Hopefully you now understand the mechanics of how to get various effects in your photos, so the next obvious step is to look at the composition of the shot.  This part is completely personal, but there is a good chance that you have some people whose photography you admire, and whose style you would like to be able to imitate.

At this point I’m going to tell you to embrace the policies of a book I picked up a wee while ago – Steal Like An Artist.  Now that doesn’t mean you download people’s photos and claim them as your own, but to follow a number of people that inspire you, and acquire ideas and adapt from all of them.

For example, say your particular passion is clothing photography:  you may have someone you follow that’s particularly good at posing their models – take a look at what makes them appealing, perhaps it’s that the models always stand in a certain way, or in a certain place.  Another person that you follow may be very good at finding backgrounds for their photos – look at what draws you to these backgrounds and see if you can think of anywhere that will allow you to do something similar.  A third person may be very good at styling their photos, adding the perfect accessories – look at what makes these little touches perfect.  Now bring all those ideas together, posing ideas from person one, background ideas from person two and styling from person three, and see if you can develop your own photographic style.

In order to be able to steal like an artist though, you’re going to have to find the artists to steal from, so that is your challenge for this month.  Make it a realistic task for yourself – if your chosen artist specialises in shots in the desert when you live half the year in 10 ft of snow, you may have a bit of a problem!  That’s not to say that they have nothing to give you, but just wishing for different weather conditions is not going to make it so ;o)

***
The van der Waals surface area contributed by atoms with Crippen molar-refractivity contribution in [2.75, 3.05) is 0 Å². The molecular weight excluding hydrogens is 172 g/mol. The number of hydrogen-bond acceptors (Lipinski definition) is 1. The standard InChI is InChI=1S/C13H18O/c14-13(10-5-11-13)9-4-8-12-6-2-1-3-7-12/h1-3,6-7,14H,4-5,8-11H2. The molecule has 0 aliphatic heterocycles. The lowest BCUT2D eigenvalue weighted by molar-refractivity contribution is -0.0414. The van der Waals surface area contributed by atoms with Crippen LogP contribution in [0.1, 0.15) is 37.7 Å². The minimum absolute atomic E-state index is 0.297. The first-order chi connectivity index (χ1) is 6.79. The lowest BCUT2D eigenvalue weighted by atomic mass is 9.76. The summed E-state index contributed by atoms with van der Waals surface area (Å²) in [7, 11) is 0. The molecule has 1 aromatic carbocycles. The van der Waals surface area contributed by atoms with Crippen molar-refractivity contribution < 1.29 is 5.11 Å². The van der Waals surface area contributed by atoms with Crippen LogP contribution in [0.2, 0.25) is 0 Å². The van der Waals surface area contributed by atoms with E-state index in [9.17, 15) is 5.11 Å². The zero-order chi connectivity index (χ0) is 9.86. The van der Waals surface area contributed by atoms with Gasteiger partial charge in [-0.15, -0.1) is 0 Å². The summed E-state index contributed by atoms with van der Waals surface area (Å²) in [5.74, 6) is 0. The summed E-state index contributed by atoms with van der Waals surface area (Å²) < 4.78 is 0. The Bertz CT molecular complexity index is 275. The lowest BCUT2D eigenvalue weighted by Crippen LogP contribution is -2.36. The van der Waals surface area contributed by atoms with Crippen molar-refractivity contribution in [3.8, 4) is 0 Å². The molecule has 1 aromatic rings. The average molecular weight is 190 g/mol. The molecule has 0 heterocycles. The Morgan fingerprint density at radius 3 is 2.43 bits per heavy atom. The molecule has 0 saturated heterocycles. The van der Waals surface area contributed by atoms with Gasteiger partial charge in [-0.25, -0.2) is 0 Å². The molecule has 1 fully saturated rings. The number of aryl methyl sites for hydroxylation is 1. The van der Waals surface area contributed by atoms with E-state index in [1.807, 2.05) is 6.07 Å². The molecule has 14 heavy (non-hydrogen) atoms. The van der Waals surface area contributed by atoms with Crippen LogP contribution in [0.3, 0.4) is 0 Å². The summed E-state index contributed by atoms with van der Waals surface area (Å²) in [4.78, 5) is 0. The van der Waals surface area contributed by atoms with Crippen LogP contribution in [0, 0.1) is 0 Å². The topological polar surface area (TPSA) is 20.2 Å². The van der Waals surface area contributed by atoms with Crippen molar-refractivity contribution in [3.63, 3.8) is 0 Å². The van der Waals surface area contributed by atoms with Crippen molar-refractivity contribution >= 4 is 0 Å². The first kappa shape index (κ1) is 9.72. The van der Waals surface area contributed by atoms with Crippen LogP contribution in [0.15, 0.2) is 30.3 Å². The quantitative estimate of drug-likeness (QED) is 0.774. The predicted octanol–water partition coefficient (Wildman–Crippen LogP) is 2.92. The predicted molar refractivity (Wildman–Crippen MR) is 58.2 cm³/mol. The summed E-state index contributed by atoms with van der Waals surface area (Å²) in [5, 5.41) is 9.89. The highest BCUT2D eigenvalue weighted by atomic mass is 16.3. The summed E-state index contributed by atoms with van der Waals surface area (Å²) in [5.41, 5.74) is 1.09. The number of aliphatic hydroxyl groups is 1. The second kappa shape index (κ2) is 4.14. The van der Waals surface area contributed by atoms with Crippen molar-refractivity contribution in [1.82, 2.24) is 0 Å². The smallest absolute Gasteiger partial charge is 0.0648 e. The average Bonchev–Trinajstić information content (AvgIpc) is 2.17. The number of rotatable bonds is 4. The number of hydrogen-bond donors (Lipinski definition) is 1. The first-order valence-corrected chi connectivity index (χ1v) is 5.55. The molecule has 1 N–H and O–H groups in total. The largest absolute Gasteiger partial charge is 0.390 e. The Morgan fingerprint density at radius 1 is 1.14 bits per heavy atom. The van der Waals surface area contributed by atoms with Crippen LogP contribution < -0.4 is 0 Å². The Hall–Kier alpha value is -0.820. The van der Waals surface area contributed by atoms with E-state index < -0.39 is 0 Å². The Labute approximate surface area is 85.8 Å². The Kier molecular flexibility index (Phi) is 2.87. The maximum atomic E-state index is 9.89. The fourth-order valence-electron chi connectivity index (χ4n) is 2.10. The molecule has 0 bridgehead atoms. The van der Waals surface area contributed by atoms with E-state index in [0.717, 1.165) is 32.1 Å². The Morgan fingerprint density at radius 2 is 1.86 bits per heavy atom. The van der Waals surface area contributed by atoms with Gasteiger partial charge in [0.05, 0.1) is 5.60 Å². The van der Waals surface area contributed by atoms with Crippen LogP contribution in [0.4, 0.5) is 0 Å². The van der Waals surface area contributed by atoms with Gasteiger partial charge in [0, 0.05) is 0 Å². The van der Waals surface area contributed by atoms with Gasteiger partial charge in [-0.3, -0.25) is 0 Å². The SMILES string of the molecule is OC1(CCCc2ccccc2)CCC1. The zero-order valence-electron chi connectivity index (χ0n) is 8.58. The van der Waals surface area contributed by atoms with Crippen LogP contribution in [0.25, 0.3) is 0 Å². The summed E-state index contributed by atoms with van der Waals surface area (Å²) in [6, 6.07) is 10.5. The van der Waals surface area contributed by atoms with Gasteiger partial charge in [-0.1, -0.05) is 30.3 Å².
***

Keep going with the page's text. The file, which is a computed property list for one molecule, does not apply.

Where do you find them?  Well, there’s a few places you can look:

• Pinterest – this seems to be an obvious one, but there’s so much on there that it makes it challenging to sift through for what you want.  Try searching under the genres that particularly interest you as a starting point.
• Instagram – I use a site called Ink361.com, which allows you to view your photos from IG and print them on all sorts of substrates/use them in blog posts/view your feed (although the latter is a little flaky)  They have an IG account though, @ink361 and at several points throughout the day one of their ambassadors will post an inspirational photo.  Another inspiration feed is @natgeo, which is National Geographic’s feed and has a range of shots from different photographers on their staff.  Through these 2 accounts I’ve found quite a few people to follow just because they have beautiful photos – now the bonus of this is that these people usually only post once a day, or even only once or twice a week, so your feed isn’t going to get cluttered, but you will get little shots of inspiration throughout the day.
• Blogs – there’s actually an Ink361 blog too, which posts top 5-10 shots on a particular theme a few times a week, but I’m sure there are plenty of other blogs out there to inspire you in your particular area of passion.
• Websites – outside of blogs there are also no end of sites which can inspire you, for example retail sites, Etsy, Better Homes & Gardens, google your area of passion and fill yer boots!

Having built up your inspiration, try and get a few shots combining your mechanical knowledge of how to set the camera and your newly developing compositional style.

I look forward to seeing what inspires you :o)